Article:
Disaster recovery planning: A New Zealand perspective
|dc.identifier.citation||Fitzsimons, M. (2004, November 12). Disaster recovery planning: A New Zealand perspective (Dissertation, Bachelor of Commerce with Honours). Retrieved from http://hdl.handle.net/10523/1168||en|
|dc.description.abstract||Disaster recovery planning is a cyclic process which has the goal of maintaining the availability of the information infrastructure, even in the event of a disaster. It is well documented that disaster recovery planning is important for organisations. It is, however, unclear if the business community is aware of this. As a result there is limited information on the acceptance of disaster recovery planning outside of the academic opinion, and even less within the New Zealand business community. This study attempts to remedy that, as it seeks to describe the state and opinions of disaster recovery planning within New Zealand. The study takes the form of a descriptive questionnaire which was delivered to 750 organisations, both privately owned companies and government departments were surveyed. The survey questioned organisations on three main categories pertaining to disaster recovery planning: cost of downtime, perceived importance of disaster recovery planning, and the state of disaster recovery planning within the organisation. It was found that New Zealand companies are better prepared than their American counterparts, with 75% of respondents having a disaster recovery plan. It was found that within New Zealand the perceived importance of disaster recovery planning is very high, this bodes well for the countries disaster preparedness.||en_NZ|
|dc.subject||Disaster recovery planning||en_NZ|
|dc.subject||cost of downtime||en_NZ|
|dc.subject.lcsh||T Technology (General)||en_NZ|
|dc.subject.lcsh||Q Science (General)||en_NZ|
|dc.title||Disaster recovery planning: A New Zealand perspective||en_NZ|
|thesis.degree.name||Bachelor of Commerce with Honours|
|thesis.degree.grantor||University of Otago||en_NZ|
|dc.description.references||Bates, R. J. (1992) Disaster Recovery Planning. USA, McGraw-Hill Bolger, L. (2003) Scared or Prepared? Disaster Planning Makes the Difference. [online]. New York, University Club Library. Available from: http://www.sla.org/Documents/ScaredorPrepared.htm#_ednrefl [Accessed 6 September 2004]. Chicken, J. and Posner, T. (1998) The Philosophy of Risk. London, Thomas Telford Publishing Croy, M. (2004) The Business Value of Data. [online]. Disaster Recovery Journal. Available from: http://www.drj.com/articles/sum04/1703-02.html [Accessed 22 September 2004]. Disaster Institute International (1997) Professional Practices for Business Continuity Planners. [online]. Virginia, DRI International. Available from: http://www.drii.org/displaycommon.cfm?an=2 [Accessed 30 August 2004]. Duxbury, D. and Summers, B. (2004) Financial Risk Perception, are Individuals Variance Adverse or Loss Adverse? Economics Letters, 84(1), 21. Eagle Rock Alliance (2001) Online Survey Results: 2001 Cost of Downtime Survey. [online]. New Jersey, Eagle Rock Alliance, ltd. Available from: http://www.contingencyplanningresearch.com/2001%20Survey.pdf [Accessed 30 August 2004]. Edwards, B. (1994) Developing A Successful Network Disaster Recovery Plan. Information Management & Computing Security, 2(3), 37. Fitzgerald, K. (1994) The Importance of a Network Disaster Recovery Plan. Information Management & Computer Security, 2(1), 41. Hawkins, S., Yen, D., Chou, D. (2000) Disaster Recovery Planning: A Strategy for Data Security. Information Management & Computer Security, 8(5), 222. Hunt, G. (1995) Private-sector disaster recovery heading for the big shake-up. The National Business Review, January 27, 1995, 46. King, R. P., Halim, N., Garcia-Molina, H., Polyzois, C. A. (1991) Management of a Remote Backup Copy for Disaster Recovery. ACM Transactions on Database Systems, 16, 338. Krutz, R. and Vines, R. (2001) The CISSP Prep Guide. Canada, Wiley Disaster Recovery Planning: A New Zealand Perspective Leedy, P. and Ormrod, J. (2001) Practical Research, Planning and Design. New Jersey, Prentice Hall Lewis, W., Watson, R. T., Pickren, A. (2003) An Emperical Assessment of IT Disaster Risk. Communications of the ACM, 46(9), 201. Lin, S. L., Ramaiah, C. K., Wal, P. K. (2003) Problems in the Preservations of Electronic Records. Library Review, 52(3), 117 Malsen, C. (1996) Testing the plan is more important than the plan itself. Information Management & Computer Security, 4(3), 26. Nemzow, M. (1997) Business Continuity Planning. International Journal of Network Managment, 7, 127. Paradine, T. J. (1995) Business Interruption Insurance: a Vital Ingredient in your Disaster Recovery Plan. Information Management & Computer Security, 3(1),9. Rohde, R. and Haskett, J. (1990) Disaster Recovery Planning for Academic Computing Centers. Communications of the ACM, 33(6), 652. Rothberg, M. L. (1989) Disaster plans-added complexity. Computer Decisions, 21(2), 16. Savage, M. (2002) Business Continuity Planning. Work Study, 51(5), 254. Swartz, E., Elliott, D., Herbane, B. (1995) Out of Sight, Out of Mind: The limitations of traditional information systems planning. Facilities, 13(9), 15. Toigo, J. (2003) Disaster Recovery Planning, USA, Prentice Hall Verhofstad, J. S. M. (1978) Recovery Techniques for Database Systems. Computing Surveys, 10(2), 167. Verton, D. (2002) Disaster Recovery Planning Still Lags. Computerworld, 36(14), 10.||en_NZ|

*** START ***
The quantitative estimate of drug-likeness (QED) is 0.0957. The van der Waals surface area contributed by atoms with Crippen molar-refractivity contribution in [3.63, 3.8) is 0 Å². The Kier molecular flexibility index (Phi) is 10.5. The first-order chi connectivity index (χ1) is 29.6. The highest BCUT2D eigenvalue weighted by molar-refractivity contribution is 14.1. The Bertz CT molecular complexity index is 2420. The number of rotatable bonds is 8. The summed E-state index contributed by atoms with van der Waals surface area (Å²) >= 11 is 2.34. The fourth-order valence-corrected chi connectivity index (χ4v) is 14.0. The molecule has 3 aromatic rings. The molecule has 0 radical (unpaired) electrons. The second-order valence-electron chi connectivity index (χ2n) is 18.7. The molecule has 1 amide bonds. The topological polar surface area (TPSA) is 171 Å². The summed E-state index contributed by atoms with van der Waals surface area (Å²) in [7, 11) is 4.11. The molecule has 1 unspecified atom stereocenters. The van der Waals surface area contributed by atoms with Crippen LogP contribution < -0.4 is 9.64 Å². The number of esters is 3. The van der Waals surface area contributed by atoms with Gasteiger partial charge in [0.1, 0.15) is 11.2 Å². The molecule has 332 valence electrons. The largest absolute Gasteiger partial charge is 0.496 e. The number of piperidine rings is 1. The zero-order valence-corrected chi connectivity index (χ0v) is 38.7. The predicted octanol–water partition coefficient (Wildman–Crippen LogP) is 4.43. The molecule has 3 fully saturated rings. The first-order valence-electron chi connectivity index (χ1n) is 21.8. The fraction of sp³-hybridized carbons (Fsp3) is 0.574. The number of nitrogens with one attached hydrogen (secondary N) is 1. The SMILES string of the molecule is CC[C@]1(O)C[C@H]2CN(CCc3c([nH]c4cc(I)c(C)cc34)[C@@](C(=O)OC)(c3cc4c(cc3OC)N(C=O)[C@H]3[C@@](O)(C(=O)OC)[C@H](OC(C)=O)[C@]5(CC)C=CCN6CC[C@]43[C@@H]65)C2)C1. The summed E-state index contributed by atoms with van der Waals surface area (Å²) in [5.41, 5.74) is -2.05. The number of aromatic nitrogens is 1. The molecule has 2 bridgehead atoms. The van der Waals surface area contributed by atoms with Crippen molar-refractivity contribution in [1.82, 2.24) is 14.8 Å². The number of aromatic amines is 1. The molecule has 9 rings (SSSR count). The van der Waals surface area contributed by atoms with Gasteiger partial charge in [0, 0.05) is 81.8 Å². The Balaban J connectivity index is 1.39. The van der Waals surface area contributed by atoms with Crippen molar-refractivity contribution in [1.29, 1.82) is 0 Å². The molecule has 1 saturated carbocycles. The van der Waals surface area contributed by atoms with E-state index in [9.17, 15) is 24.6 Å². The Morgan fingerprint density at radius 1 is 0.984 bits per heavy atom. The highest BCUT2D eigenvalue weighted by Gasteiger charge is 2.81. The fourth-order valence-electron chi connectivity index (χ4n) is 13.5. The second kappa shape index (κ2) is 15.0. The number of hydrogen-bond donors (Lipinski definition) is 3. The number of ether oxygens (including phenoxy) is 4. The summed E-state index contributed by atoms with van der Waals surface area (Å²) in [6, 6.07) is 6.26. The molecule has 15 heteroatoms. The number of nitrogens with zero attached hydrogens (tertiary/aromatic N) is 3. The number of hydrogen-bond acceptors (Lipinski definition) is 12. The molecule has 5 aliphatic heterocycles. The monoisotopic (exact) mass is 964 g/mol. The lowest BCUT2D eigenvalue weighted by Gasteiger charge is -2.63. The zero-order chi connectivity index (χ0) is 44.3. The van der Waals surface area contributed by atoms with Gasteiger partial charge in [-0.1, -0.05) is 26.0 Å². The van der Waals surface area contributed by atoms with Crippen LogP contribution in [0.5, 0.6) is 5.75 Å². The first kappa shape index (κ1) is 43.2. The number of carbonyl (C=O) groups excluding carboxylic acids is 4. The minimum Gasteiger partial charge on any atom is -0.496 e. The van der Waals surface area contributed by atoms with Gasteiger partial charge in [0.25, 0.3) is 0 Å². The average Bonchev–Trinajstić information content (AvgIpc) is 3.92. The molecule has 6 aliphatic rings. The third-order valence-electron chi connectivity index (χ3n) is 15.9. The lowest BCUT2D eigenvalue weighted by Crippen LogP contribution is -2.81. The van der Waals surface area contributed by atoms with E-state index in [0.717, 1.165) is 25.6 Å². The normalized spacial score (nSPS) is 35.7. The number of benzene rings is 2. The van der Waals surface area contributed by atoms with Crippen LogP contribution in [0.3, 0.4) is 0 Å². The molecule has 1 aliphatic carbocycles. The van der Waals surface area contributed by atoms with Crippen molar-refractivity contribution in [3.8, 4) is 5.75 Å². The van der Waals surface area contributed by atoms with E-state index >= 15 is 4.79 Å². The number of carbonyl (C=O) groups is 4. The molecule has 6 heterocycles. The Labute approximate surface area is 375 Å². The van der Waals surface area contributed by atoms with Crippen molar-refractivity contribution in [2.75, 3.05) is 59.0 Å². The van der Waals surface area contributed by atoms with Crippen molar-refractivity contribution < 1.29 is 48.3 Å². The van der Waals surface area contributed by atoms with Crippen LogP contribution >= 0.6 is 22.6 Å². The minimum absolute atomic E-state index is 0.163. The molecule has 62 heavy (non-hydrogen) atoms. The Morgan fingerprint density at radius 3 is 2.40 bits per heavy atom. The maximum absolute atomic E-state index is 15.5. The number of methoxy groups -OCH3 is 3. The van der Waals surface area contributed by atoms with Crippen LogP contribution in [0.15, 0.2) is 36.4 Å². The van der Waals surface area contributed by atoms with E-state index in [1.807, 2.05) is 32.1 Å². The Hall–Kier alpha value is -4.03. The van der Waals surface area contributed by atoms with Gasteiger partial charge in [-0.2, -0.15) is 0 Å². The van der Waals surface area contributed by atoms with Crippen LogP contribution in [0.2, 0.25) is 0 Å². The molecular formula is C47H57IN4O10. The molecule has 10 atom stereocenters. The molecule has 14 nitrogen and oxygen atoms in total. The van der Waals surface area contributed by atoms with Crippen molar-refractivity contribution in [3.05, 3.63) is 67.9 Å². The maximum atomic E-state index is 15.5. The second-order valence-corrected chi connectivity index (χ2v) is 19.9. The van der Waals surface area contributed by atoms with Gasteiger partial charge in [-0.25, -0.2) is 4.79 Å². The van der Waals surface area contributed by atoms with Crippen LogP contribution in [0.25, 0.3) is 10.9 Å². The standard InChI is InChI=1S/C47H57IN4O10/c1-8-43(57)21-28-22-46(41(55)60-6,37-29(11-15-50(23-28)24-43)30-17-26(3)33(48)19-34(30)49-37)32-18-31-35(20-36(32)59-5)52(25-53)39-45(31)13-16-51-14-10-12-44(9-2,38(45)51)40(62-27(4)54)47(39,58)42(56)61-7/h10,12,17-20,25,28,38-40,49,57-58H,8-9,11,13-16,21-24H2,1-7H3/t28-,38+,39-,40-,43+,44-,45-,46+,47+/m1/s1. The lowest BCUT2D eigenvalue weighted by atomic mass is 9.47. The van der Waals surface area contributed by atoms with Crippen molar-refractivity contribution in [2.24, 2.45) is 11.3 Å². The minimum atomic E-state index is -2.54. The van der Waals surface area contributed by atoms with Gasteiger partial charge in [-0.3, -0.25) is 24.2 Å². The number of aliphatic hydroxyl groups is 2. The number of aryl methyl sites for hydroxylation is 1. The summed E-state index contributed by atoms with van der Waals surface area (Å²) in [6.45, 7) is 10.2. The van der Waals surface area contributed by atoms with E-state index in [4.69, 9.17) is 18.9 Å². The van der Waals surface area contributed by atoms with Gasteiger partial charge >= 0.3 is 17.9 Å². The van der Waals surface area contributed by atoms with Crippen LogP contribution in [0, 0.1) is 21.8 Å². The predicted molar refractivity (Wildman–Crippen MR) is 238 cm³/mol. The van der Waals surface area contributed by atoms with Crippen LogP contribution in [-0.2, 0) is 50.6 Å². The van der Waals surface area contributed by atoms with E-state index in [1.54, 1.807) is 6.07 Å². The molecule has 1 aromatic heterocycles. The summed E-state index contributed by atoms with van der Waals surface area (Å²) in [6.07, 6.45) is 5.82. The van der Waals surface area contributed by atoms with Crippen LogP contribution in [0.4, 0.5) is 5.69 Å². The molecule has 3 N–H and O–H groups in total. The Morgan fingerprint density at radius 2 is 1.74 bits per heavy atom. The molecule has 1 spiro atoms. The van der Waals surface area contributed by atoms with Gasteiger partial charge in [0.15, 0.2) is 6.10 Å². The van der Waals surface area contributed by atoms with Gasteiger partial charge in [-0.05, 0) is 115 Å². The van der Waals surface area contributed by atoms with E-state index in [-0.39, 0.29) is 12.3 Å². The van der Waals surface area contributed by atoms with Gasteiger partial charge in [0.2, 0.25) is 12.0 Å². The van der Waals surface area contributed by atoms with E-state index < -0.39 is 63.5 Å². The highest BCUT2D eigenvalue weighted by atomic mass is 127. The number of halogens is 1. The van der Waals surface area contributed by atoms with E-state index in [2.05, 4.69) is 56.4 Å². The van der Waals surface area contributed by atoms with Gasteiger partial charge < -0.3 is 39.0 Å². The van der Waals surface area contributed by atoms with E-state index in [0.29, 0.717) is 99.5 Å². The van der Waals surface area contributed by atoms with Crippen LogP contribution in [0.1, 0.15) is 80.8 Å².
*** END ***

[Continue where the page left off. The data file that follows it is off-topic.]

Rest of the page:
Files in this item
There are no files associated with this item.
This item is not available in full-text via OUR Archive.
If you would like to read this item, please apply for an inter-library loan from the University of Otago via your local library.
If you are the author of this item, please contact us if you wish to discuss making the full text publicly available.